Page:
Grace, Space, and I-pace

Premier Magazine (South AFrica) - - Contents - Text: Ferdi de Vos Im­ages © Jaguar Cars

With­out the soul­ful, sonorous, six-cylin­der growl of an XK petrol engine (or a new V8, for that mat­ter), will the first all-elec­tric model from Jaguar still con­vey the spirit, the heart, the char­ac­ter, the essence of the Coven­try brand? That is the ques­tion I pon­dered while wing­ing my way to­wards Por­tu­gal for the world launch of the new I-pace, the silent Suv-like new­comer from Jaguar.

First Im­pres­sions

Nor­mally, our first emo­tional touch-point with cars, be­sides looks, is sound. The more pow­er­ful and rau­cous, the bet­ter, since it is an in­di­ca­tion of its po­ten­tial, its en­ergy. So, sit­ting in a car that ut­tered no sound – no roar, no howl, noth­ing – from a brand fa­mous for its pow­er­ful growl, was some­what ironic and ever so slightly dis­ap­point­ing. It did noth­ing to es­tab­lish that vi­tal con­nec­tion be­tween car and driver, as its mute­ness gave no tan­gi­ble clue to its abil­ity.

At least it was at­trac­tive – larger than an­tic­i­pated, but with sim­ple, el­e­gantly flow­ing lines. Its cab-for­ward design, long wheel­base, and huge wheels con­trib­ute to the il­lu­sion of it be­ing smaller, while in re­al­ity it is slightly larger, but in­cre­men­tally lower, than the E-pace.

It is also slightly longer than the Tesla Model S and X with a 30 mm longer wheel­base – giv­ing it an ad­van­tage in terms of in­te­rior space and pack­ag­ing. This is also why the Jaguar design team went for an Suv-type design, tak­ing full ad­van­tage of the elec­tric pow­er­train ar­chi­tec­ture and max­imis­ing the po­ten­tial of the pack­ag­ing ben­e­fits it brings.

Its coupé-like sil­hou­ette, with a short, low bon­net, aero-en­hanced roof design, and curved rear screen was in­flu­enced by the Jaguar C-X75 su­per­car. This con­trasts with a squared-off rear, which helps re­duce drag to just 0.29 Cd. To op­ti­mise the bal­ance be­tween cool­ing and aero­dy­nam­ics, Ac­tive Vanes in the to­ken “grille” open when cool­ing is re­quired, but closed when not needed, redi­rect­ing air through the in­te­gral bon­net scoop to fur­ther smooth the air­flow.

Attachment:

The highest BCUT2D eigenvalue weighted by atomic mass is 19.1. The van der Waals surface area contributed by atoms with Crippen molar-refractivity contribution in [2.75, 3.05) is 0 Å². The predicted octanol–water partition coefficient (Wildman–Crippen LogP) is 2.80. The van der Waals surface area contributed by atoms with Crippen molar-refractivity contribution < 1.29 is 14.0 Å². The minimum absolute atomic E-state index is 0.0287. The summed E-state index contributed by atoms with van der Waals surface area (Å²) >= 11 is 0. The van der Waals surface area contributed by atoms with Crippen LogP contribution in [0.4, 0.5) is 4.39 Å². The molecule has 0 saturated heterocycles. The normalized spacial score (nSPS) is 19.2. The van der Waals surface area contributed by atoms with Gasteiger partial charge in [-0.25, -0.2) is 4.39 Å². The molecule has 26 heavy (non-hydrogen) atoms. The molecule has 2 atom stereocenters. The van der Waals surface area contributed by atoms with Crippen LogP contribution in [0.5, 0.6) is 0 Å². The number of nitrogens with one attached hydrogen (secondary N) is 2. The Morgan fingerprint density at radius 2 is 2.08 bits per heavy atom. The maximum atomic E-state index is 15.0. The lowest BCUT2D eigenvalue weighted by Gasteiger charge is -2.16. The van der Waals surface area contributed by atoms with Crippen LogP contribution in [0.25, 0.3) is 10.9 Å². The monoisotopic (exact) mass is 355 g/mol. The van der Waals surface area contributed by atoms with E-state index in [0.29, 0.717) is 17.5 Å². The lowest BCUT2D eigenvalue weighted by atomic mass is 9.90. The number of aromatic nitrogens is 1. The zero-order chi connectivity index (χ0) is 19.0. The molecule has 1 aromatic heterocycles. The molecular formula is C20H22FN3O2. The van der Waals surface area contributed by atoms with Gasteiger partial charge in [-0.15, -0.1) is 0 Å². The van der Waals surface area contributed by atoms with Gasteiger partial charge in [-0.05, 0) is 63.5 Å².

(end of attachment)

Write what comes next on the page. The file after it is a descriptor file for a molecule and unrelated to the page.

While Jaguar clas­si­fies it as a mid­sized SUV, the I-pace has in­te­rior space com­pa­ra­ble to that of a large SUV, with a full 890 mm of leg-room at the rear, stowage places for a tablet or lap­top be­neath the seats, and 656 litres of lug­gage space (up to 1,453 litres with the rear seats folded down).


The I-pace may be silent, but it has abil­ity – at least on pa­per. With a 90 kwh Lithi­u­mion bat­tery com­pris­ing 432 pouch cells that drives two syn­chro­nous per­ma­nent

mag­net elec­tric mo­tors – one on the front axle and one on the rear axle – it pro­duces com­bined power of 294 kw and 696 Nm of torque. That is a lot, and with its in­stant torque de­liv­ery, it de­liv­ers sports-car-type per­for­mance, sprint­ing from 0-100 km/h in just 4.8 sec­onds – as quick as a BMW X3 M40i or an Audi Q3 RS. How­ever, the real beauty lies in how it is achieved.

There is no drama. No noise. No whin­ing gears or turbo whis­tle. It is smooth and lin­ear as each mo­tor – fit­ting con­cen­tri­cally around a com­pact, sin­gle-speed epicyclic trans­mis­sion and dif­fer­en­tial – en­ables in­stant and pre­cise torque distri­bu­tion to the wheels. You feel that surge, and it is strangely ex­cit­ing. There is some noise, elec­tron­i­cally in­duced, fake noise, and barely au­di­ble as the speed in­creases. It can be am­pli­fied, but it is not over­pow­er­ing.